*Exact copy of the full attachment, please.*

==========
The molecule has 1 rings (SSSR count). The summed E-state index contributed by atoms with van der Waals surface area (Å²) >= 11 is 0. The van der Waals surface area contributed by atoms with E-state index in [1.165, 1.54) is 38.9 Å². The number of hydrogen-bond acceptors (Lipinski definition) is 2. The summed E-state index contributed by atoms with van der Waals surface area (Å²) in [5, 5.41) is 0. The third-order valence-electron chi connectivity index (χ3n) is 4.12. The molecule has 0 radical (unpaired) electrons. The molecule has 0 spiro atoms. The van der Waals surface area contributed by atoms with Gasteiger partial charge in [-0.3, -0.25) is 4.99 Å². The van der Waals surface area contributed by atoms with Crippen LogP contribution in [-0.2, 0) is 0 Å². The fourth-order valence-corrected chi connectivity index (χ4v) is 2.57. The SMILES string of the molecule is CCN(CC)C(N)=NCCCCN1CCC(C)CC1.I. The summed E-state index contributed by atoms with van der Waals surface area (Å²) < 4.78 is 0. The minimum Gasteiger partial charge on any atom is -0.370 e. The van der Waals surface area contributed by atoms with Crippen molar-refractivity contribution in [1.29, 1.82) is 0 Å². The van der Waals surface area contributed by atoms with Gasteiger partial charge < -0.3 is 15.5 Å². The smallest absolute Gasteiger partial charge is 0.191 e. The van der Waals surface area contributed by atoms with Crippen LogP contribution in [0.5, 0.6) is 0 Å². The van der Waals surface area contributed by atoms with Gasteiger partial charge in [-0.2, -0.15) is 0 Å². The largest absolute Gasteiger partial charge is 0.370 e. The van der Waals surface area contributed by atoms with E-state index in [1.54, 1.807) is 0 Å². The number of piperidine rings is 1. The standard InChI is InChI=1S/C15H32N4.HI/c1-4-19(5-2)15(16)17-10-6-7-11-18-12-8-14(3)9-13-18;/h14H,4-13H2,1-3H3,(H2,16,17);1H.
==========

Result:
The molecule has 1 rings (SSSR count). The summed E-state index contributed by atoms with van der Waals surface area (Å²) >= 11 is 0. The van der Waals surface area contributed by atoms with E-state index in [1.165, 1.54) is 38.9 Å². The number of hydrogen-bond acceptors (Lipinski definition) is 2. The summed E-state index contributed by atoms with van der Waals surface area (Å²) in [5, 5.41) is 0. The third-order valence-electron chi connectivity index (χ3n) is 4.12. The molecule has 0 radical (unpaired) electrons. The molecule has 0 spiro atoms. The van der Waals surface area contributed by atoms with Gasteiger partial charge in [-0.3, -0.25) is 4.99 Å². The van der Waals surface area contributed by atoms with Crippen LogP contribution in [-0.2, 0) is 0 Å². The fourth-order valence-corrected chi connectivity index (χ4v) is 2.57. The SMILES string of the molecule is CCN(CC)C(N)=NCCCCN1CCC(C)CC1.I. The summed E-state index contributed by atoms with van der Waals surface area (Å²) < 4.78 is 0. The minimum Gasteiger partial charge on any atom is -0.370 e. The van der Waals surface area contributed by atoms with Crippen molar-refractivity contribution in [1.29, 1.82) is 0 Å². The van der Waals surface area contributed by atoms with Gasteiger partial charge < -0.3 is 15.5 Å². The smallest absolute Gasteiger partial charge is 0.191 e. The van der Waals surface area contributed by atoms with Crippen LogP contribution in [0.5, 0.6) is 0 Å². The van der Waals surface area contributed by atoms with Gasteiger partial charge in [-0.2, -0.15) is 0 Å². The largest absolute Gasteiger partial charge is 0.370 e. The van der Waals surface area contributed by atoms with E-state index in [1.54, 1.807) is 0 Å². The number of piperidine rings is 1. The standard InChI is InChI=1S/C15H32N4.HI/c1-4-19(5-2)15(16)17-10-6-7-11-18-12-8-14(3)9-13-18;/h14H,4-13H2,1-3H3,(H2,16,17);1H.